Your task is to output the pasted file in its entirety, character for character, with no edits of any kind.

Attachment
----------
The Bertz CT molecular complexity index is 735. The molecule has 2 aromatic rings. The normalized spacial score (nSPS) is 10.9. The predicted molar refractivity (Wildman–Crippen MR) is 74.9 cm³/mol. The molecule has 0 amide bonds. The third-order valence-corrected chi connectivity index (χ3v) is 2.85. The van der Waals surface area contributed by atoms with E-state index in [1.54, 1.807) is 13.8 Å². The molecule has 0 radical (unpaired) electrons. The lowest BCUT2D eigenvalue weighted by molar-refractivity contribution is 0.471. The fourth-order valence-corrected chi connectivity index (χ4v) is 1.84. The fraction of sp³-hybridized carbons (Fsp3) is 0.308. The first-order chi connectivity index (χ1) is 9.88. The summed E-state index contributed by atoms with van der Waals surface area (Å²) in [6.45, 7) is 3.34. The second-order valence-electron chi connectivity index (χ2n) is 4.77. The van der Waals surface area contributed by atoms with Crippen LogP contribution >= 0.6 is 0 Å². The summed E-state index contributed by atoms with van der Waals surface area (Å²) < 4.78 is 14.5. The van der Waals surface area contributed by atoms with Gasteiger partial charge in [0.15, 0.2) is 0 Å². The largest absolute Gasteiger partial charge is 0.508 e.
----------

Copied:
The Bertz CT molecular complexity index is 735. The molecule has 2 aromatic rings. The normalized spacial score (nSPS) is 10.9. The predicted molar refractivity (Wildman–Crippen MR) is 74.9 cm³/mol. The molecule has 0 amide bonds. The third-order valence-corrected chi connectivity index (χ3v) is 2.85. The van der Waals surface area contributed by atoms with E-state index in [1.54, 1.807) is 13.8 Å². The molecule has 0 radical (unpaired) electrons. The lowest BCUT2D eigenvalue weighted by molar-refractivity contribution is 0.471. The fourth-order valence-corrected chi connectivity index (χ4v) is 1.84. The fraction of sp³-hybridized carbons (Fsp3) is 0.308. The first-order chi connectivity index (χ1) is 9.88. The summed E-state index contributed by atoms with van der Waals surface area (Å²) in [6.45, 7) is 3.34. The second-order valence-electron chi connectivity index (χ2n) is 4.77. The van der Waals surface area contributed by atoms with Crippen LogP contribution >= 0.6 is 0 Å². The summed E-state index contributed by atoms with van der Waals surface area (Å²) < 4.78 is 14.5. The van der Waals surface area contributed by atoms with Gasteiger partial charge in [0.15, 0.2) is 0 Å². The largest absolute Gasteiger partial charge is 0.508 e.